A study led by Stacy Overstreet, professor of psychology, shows that when the COVID-19 pandemic forced New Orleans public school teachers to switch from in-person instruction to a virtual or hybrid setting, the transition left many feeling anxious over their ability to impact student learning. The study also reveals that many teachers suffered from anxiety, depression and post-traumatic stress. It recommends expansion of access to mental health care, improvement in sick leave and bereavement policies and offering hazard pay.
Tracy Fischer, associate professor of microbiology and immunology at the Tulane National Primate Research Center, led a study published in Nature Communications, investigating how COVID-19 affects the central nervous system. The research team found severe brain inflammation and injury consistent with reduced blood flow or oxygen to the brain, including neuron damage and death. Microhemorrhages, or small bleeds in the brain, were also present. Surprisingly, these findings were seen in subjects that did not experience severe respiratory disease from the virus.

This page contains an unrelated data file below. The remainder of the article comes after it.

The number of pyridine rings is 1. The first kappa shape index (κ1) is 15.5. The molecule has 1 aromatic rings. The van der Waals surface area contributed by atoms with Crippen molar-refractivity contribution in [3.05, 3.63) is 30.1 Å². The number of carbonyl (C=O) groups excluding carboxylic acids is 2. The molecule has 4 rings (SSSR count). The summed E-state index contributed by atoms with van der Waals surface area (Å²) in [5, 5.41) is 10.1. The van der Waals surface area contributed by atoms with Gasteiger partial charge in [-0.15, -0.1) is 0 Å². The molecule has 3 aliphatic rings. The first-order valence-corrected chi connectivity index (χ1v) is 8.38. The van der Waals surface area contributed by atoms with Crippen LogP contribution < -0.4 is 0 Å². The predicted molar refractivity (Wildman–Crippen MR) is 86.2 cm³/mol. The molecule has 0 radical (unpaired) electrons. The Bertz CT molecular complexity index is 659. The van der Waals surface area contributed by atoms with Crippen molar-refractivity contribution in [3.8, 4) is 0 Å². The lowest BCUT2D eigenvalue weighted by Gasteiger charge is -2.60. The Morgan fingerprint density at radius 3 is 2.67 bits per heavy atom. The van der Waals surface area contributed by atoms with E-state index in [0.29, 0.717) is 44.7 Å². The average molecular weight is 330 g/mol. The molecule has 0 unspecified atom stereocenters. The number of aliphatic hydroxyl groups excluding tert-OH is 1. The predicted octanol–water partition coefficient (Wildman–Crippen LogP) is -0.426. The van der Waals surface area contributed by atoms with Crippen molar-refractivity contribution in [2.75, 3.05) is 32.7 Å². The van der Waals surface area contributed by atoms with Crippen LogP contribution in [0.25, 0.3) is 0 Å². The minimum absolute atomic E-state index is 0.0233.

Hannah Frank, an assistant professor in ecology and evolutionary biology and bat expert, is sharing in a $1.25 million award with scientists from other universities to study how to mitigate zoonotic threats. Zoonotic disease — diseases from non-humans that can infect humans — are an increasing problem and threat to human health and well-being. Bats are a particularly important group to understand because they can spread and shed infections including SARS-CoV-2, which do not cause disease in bats but are highly lethal to humans and other animals.